Maya Angelou’s Beautiful Letter to Her Younger Self
By Maria Popova
“You only are free when you realize you belong no place — you belong every place — no place at all,” the late and great Maya Angelou (April 4, 1928–May 28, 2014) told Bill Moyers in their extraordinary 1973 conversation.
The theme of home and belonging is central to Angelou’s work — to her spirit — and is also at the heart of her beautiful contribution to Ellyn Spragins’s 2006 anthology What I Know Now: Letters to My Younger Self (public library), which also gave us Naomi Wolf’s spectacular no-bullshit letter to her younger self.
You’re itching to be on your own. You don’t want anybody telling you what time you have to be in at night or how to raise your baby. You’re going to leave your mother’s big comfortable house and she won’t stop you, because she knows you too well.
But listen to what she says:
When you walk out of my door, don’t let anybody raise you — you’ve been raised.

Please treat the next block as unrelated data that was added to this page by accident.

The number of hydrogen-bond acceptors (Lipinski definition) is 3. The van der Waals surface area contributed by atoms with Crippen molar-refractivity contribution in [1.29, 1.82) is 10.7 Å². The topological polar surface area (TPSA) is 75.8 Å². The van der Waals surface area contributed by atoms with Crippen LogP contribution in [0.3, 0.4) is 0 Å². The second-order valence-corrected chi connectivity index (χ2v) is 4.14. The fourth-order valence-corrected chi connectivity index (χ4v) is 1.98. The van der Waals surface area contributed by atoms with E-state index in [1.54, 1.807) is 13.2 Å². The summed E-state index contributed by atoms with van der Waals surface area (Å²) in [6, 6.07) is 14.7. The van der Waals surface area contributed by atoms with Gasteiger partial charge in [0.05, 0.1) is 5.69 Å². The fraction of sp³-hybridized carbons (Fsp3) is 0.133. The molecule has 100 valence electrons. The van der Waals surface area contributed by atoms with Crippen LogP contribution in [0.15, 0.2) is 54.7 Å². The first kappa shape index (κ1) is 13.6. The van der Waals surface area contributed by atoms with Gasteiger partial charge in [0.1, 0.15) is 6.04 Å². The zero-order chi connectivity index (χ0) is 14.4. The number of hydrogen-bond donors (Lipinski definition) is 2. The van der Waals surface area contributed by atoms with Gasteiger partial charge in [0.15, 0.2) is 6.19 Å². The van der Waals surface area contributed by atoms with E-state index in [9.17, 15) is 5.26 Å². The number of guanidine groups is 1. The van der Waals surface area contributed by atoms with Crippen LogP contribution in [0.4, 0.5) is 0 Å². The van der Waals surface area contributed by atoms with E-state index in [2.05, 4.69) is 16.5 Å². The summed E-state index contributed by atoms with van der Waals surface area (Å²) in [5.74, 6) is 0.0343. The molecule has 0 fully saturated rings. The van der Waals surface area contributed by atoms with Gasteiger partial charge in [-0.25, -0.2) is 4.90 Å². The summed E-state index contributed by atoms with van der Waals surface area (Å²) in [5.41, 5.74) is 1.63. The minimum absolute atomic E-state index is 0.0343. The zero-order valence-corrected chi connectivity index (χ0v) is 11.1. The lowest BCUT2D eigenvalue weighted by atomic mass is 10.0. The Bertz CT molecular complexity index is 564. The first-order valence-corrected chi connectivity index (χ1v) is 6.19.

You know right from wrong.
In every relationship you make, you’ll have to show readiness to adjust and make adaptations.
Remember, you can always come home.
You will go home again when the world knocks you down — or when you fall down in full view of the world. But only for two or three weeks at a time. Your mother will pamper you and feed you your favorite meal of red beans and rice. You’ll make a practice of going home so she can liberate you again — one of the greatest gifts, along with nurturing your courage, that she will give you.
Be courageous, but not foolhardy.
Walk proud as you are,
Two years later, in 2008, Angelou would revisit the theme of home and belonging in her breathtaking letters to the daughter she never had.
What I Know Now features more contributions by such extraordinary women as Madeleine Albright, Roz Chast, and Ingrid Newkirk. Complement this particular gem with Maya Angelou on identity and the meaning of life
Published July 1, 2014